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Over the years and during my many trips to China (56, but who is counting?), I have seen an increase in the number of Christmas decorations. Initially, only hotels in larger cities with many foreign patrons would be sparsely decorated; but now restaurants, department stores, and especially hotels like to decorate for Christmas.

Would you like to see some of the Christmas decorations I recently saw in China?

Christmas Decorations in China

Christmas Decorations in China

These two photographs above were also taken in a hotel lobby. You can see how exhausted Santa’s Elf looks, so hopefully that means there were many children on the nice list! Also, you can see a street lamp with a snowy windmill scene in it. Did I mention I was in China?

Christmas Decorations in China

I like the color blue in the picture below, so I like the contrasting colors of red, green, and blue in this decoration. This was actually on the ceiling of a hotel lobby. I am not sure what the hot air balloon has to do with our traditional Christmas decorations, but I guess if Rudolph got sick, Santa could use the hot air balloon to deliver the toys to all of the children!

So there you have a quick tour of Christmas decorations in China. Don’t worry, I saw many traditional Christmas trees, snowflakes, and Santa too!

In an era when most children have an extremely long Christmas wish list filled with expensive electronics, it was extremely humbling to hear the leader of the special needs orphanage in China supported by Global Partners in Life say that all she wanted for the children’s Christmas was shoes — warm shoes. It was equally exciting to provide for this need!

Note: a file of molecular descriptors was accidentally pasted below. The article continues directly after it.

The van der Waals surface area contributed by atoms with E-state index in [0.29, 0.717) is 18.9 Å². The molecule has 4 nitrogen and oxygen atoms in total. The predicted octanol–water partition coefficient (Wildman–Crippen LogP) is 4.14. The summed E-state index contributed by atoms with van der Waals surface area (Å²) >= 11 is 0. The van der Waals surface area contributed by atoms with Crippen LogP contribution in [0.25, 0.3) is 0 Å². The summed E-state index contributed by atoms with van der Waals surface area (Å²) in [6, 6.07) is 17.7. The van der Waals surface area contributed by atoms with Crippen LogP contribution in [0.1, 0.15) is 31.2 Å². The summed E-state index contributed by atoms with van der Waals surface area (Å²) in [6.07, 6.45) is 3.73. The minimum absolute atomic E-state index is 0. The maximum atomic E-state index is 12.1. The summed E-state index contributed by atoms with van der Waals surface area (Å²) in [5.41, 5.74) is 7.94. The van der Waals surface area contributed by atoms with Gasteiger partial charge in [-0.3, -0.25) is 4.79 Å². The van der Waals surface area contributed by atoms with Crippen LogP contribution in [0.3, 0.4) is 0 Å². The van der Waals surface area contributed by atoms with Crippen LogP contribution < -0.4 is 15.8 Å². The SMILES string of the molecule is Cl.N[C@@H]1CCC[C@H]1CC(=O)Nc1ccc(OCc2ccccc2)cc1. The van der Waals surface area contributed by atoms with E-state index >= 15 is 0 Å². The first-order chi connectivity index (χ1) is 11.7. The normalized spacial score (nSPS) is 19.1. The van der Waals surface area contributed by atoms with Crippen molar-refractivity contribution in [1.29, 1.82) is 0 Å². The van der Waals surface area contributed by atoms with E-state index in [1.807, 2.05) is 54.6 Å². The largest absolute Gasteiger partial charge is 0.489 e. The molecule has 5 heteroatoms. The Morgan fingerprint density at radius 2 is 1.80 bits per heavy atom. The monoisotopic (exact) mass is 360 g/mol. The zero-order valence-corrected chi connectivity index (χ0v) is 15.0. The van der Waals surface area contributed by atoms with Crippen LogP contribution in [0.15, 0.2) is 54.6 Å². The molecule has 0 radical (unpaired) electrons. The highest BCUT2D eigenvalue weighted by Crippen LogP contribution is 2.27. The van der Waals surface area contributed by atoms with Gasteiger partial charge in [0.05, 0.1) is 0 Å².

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Thanks so much to the donors of Global Partners in Life, who provided the funds for the warm shoes, as well as many other gifts for the children. It was a powerful moment for me to see a child that struggles to walk get excited about trying on their new shoes and walking in them!

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It was amazing that some of the children even wrote and drew thank you notes, which you can see below. In my many years of going to the special needs orphanage and providing gifts, this may have been the first time the children created thank you notes!

A Special Request for Christmas

This request for warm shoes refreshed my memory on how much we have to be thankful for and how much we take for granted. I have often said that these children are my teachers, because they show me how to be happy and content in all situations. They have been abandoned by their parents, have physical disorders, and yet the smallest things make them very happy and content. I truly need to be more like them!

Thanks so much to the people that support my young teachers and the work of Global Partners in Life!

Today I wanted to share with you some scenes from my last trip to China. With China having the oldest culture on the planet, it is interesting how the Chinese hang on to some of their older items. I have been in a nicely renovated train station complete with a modern looking brick exterior, and some of the original touches remaining on the interior. Would you like to see an example?

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The ceiling in this lobby area was extremely high, maybe fifty feet or more. The stained glass windows were absolutely gorgeous, so I can understand why this area was kept intact! The layers of crown molding were quite impressive as well!